Additional Notes on Early-Stage Startup Valuation

English: Diagram of the typical financing cycl...
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In my recent post on how an early-stage investor values a startup, I talk about how market comparables were the closest guide to how early-stage investors value a startup vs. any other methodology. However, I feel like I left one question unaddressed. Namely, why are there valuation discrepancies for comparable companies across the world (more specifically at investment stage rather than exit stage)?

The answer has to do with liquidity of deals, the localized risks for investors, and the supply of investors.

As I mentioned in my last post, there are various factors that can come into how an investor values a startup, but using market comparables from deals done in the USA doesn’t always incorporate all the risks that are prevalent in the specific geography where the company and investor in question operates. Furthermore, the availability of capital in any geography will also affect how an investor gauges his own risk/reward ratio when pricing deals.

I’m going to talk about this point abstractly and without incorporating the argument of the global nature of internet-based businesses (they do have some localization risk still, but less so). So, for example, startup exits for investors in certain developing economies will happen less often than say, in Silicon Valley. This has to do not only with the number of companies coming out of the country, but the universe of potential buyers for these companies in that geography.

This affects that risk an investor takes, as he is less likely to get that 10x that I mentioned in my previous post. Therefore an investor seeks a ‘discount’ to take on a deal in order to have a portfolio of deals where there is the possibility that one will be able to exit in spite of whatever market conditions exist locally. Add to that the fact that the investor may be one of very few investors, and therefore can command this discount more forcefully than if more competition existed (once enough investors exist, market pricing becomes more stable and in parity with other larger markets).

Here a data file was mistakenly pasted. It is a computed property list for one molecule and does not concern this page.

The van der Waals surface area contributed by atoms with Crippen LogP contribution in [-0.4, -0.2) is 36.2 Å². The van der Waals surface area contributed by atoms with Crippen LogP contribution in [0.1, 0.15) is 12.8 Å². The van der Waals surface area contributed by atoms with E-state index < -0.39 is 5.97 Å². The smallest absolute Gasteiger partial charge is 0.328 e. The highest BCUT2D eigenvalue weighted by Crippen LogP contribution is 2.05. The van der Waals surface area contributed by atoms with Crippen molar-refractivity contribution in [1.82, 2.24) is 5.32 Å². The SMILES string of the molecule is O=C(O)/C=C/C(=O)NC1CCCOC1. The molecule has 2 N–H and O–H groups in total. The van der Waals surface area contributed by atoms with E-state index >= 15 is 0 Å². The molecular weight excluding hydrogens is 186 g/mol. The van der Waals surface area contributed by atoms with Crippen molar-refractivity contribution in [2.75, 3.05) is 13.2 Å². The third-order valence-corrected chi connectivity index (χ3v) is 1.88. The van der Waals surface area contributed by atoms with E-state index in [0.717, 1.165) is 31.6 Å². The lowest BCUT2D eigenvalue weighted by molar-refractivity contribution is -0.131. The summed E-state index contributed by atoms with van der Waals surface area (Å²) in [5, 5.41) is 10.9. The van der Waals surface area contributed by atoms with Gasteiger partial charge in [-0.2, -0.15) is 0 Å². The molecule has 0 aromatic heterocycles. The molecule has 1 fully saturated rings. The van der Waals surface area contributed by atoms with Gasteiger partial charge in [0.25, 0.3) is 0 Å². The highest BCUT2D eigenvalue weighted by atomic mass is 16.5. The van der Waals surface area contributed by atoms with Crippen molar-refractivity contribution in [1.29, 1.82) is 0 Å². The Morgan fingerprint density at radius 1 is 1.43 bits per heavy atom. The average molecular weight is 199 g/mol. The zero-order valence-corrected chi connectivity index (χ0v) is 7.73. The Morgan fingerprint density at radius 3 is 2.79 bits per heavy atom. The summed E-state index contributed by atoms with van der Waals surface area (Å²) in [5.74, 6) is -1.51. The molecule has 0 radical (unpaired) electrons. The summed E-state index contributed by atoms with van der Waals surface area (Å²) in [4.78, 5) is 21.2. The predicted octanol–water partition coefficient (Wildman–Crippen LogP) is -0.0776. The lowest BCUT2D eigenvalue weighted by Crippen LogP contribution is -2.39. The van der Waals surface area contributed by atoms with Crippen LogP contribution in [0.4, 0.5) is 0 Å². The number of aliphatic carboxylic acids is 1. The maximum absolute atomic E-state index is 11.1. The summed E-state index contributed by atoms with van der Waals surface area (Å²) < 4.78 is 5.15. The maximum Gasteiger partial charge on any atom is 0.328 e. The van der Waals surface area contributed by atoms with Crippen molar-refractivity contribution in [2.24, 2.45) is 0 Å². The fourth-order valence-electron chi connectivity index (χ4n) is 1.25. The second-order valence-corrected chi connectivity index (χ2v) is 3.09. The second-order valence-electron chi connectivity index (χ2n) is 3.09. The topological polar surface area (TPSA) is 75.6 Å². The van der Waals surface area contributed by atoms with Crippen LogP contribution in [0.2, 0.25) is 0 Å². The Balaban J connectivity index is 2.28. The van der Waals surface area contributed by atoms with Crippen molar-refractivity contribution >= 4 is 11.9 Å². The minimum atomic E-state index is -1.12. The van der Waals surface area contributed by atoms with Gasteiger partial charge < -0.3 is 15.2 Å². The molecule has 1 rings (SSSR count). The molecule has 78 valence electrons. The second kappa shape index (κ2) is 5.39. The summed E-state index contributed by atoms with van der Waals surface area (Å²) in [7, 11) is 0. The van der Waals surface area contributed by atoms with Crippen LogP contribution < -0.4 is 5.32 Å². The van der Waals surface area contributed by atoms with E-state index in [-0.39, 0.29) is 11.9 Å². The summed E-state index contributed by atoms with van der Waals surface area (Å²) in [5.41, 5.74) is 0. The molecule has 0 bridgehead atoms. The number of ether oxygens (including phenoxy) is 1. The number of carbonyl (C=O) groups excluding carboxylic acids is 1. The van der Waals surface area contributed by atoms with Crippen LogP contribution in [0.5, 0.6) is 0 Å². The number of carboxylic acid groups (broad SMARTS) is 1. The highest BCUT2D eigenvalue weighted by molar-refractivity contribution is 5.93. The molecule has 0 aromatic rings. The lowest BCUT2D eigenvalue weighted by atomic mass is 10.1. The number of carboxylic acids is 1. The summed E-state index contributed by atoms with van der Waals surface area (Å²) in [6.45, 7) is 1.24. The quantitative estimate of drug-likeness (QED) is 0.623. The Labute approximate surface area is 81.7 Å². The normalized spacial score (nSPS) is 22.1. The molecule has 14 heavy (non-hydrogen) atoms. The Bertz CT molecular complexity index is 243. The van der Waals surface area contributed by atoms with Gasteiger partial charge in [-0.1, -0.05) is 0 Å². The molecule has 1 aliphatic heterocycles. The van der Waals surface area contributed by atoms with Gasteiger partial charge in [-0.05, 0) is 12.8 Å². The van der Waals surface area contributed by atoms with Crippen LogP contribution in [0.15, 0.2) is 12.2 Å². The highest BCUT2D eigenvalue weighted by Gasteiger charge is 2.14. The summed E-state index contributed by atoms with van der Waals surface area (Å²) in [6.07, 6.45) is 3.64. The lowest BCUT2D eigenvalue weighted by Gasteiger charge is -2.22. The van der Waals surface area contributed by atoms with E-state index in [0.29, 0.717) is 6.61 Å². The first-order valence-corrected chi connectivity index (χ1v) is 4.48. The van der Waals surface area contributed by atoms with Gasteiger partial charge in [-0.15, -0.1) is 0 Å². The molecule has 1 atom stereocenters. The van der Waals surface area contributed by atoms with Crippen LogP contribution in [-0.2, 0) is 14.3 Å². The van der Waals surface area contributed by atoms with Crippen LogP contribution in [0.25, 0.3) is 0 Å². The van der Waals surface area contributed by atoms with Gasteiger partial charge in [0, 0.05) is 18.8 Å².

Think of it this way… If you’ve been on tourist holidays to resorts abroad, you’ll have noticed that things that are generally cheap(er) back home are notably more expensive at the resort store. This higher cost is due not only because of the transport cost to the resort, but also the cost of holding them there in inventory without knowing if anyone traveling to the resort will buy them. If the seller doesn’t include a higher premium on these items, he will not break even considering the high scrap-age risk he must take on inventory not-bought, and if there aren’t any other stores around, the store doesn’t have to compete on price either, but can continue to seek profit under the circumstances.

So, the point of this post is only to highlight why in certain parts of the world financing can be more difficult to get, but also why it can be priced differently than equivalent deals elsewhere.


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  1. Porter’s 5 forces model is a useful reflection to understand why a business located in one city is more or less valuable than another city…

    Reduce threat of new entrants – Innovate faster than anyone else, hire the best programmers…
    Reduce competitive rivalry – ??
    Reduce “substitute-ability” – ??
    Reduce bargaining power of customer – build strong brand, be difficult to copy.
    Reduce bargaining power of suppliers – Have a cushion of savings, build links to Silicon Valley…

    Some quick ideas… thanks for the post